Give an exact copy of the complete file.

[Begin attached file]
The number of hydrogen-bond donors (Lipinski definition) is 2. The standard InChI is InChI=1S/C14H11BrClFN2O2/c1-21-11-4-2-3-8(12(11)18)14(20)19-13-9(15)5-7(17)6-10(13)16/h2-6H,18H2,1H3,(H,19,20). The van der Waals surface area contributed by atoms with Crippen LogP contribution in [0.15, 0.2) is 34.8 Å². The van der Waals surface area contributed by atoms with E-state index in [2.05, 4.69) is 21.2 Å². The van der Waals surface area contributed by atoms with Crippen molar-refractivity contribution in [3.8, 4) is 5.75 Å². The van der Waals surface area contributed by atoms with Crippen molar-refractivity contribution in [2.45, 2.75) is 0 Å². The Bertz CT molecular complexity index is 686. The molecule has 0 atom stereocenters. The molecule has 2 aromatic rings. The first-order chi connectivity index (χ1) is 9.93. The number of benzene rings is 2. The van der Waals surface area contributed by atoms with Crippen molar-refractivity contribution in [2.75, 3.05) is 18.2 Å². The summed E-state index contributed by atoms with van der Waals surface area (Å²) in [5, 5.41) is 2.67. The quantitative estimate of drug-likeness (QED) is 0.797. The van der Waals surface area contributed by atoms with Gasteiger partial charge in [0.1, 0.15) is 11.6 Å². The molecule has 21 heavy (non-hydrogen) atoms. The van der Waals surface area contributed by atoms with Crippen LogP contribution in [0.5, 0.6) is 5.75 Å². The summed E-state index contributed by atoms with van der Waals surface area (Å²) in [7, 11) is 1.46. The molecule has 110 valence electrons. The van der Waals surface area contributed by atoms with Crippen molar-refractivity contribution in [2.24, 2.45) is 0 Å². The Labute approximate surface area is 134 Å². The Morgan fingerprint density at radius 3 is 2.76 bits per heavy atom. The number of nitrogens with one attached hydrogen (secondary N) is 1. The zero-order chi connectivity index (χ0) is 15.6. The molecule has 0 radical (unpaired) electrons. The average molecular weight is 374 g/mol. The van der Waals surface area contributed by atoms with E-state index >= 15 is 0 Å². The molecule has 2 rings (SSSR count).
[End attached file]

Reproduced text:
The number of hydrogen-bond donors (Lipinski definition) is 2. The standard InChI is InChI=1S/C14H11BrClFN2O2/c1-21-11-4-2-3-8(12(11)18)14(20)19-13-9(15)5-7(17)6-10(13)16/h2-6H,18H2,1H3,(H,19,20). The van der Waals surface area contributed by atoms with Crippen LogP contribution in [0.15, 0.2) is 34.8 Å². The van der Waals surface area contributed by atoms with E-state index in [2.05, 4.69) is 21.2 Å². The van der Waals surface area contributed by atoms with Crippen molar-refractivity contribution in [3.8, 4) is 5.75 Å². The van der Waals surface area contributed by atoms with Crippen molar-refractivity contribution in [2.45, 2.75) is 0 Å². The Bertz CT molecular complexity index is 686. The molecule has 0 atom stereocenters. The molecule has 2 aromatic rings. The first-order chi connectivity index (χ1) is 9.93. The number of benzene rings is 2. The van der Waals surface area contributed by atoms with Crippen molar-refractivity contribution in [2.75, 3.05) is 18.2 Å². The summed E-state index contributed by atoms with van der Waals surface area (Å²) in [5, 5.41) is 2.67. The quantitative estimate of drug-likeness (QED) is 0.797. The van der Waals surface area contributed by atoms with Gasteiger partial charge in [0.1, 0.15) is 11.6 Å². The molecule has 21 heavy (non-hydrogen) atoms. The van der Waals surface area contributed by atoms with Crippen LogP contribution in [0.5, 0.6) is 5.75 Å². The summed E-state index contributed by atoms with van der Waals surface area (Å²) in [7, 11) is 1.46. The molecule has 110 valence electrons. The van der Waals surface area contributed by atoms with Crippen molar-refractivity contribution in [2.24, 2.45) is 0 Å². The Labute approximate surface area is 134 Å². The Morgan fingerprint density at radius 3 is 2.76 bits per heavy atom. The number of nitrogens with one attached hydrogen (secondary N) is 1. The zero-order chi connectivity index (χ0) is 15.6. The molecule has 0 radical (unpaired) electrons. The average molecular weight is 374 g/mol. The van der Waals surface area contributed by atoms with E-state index >= 15 is 0 Å². The molecule has 2 rings (SSSR count).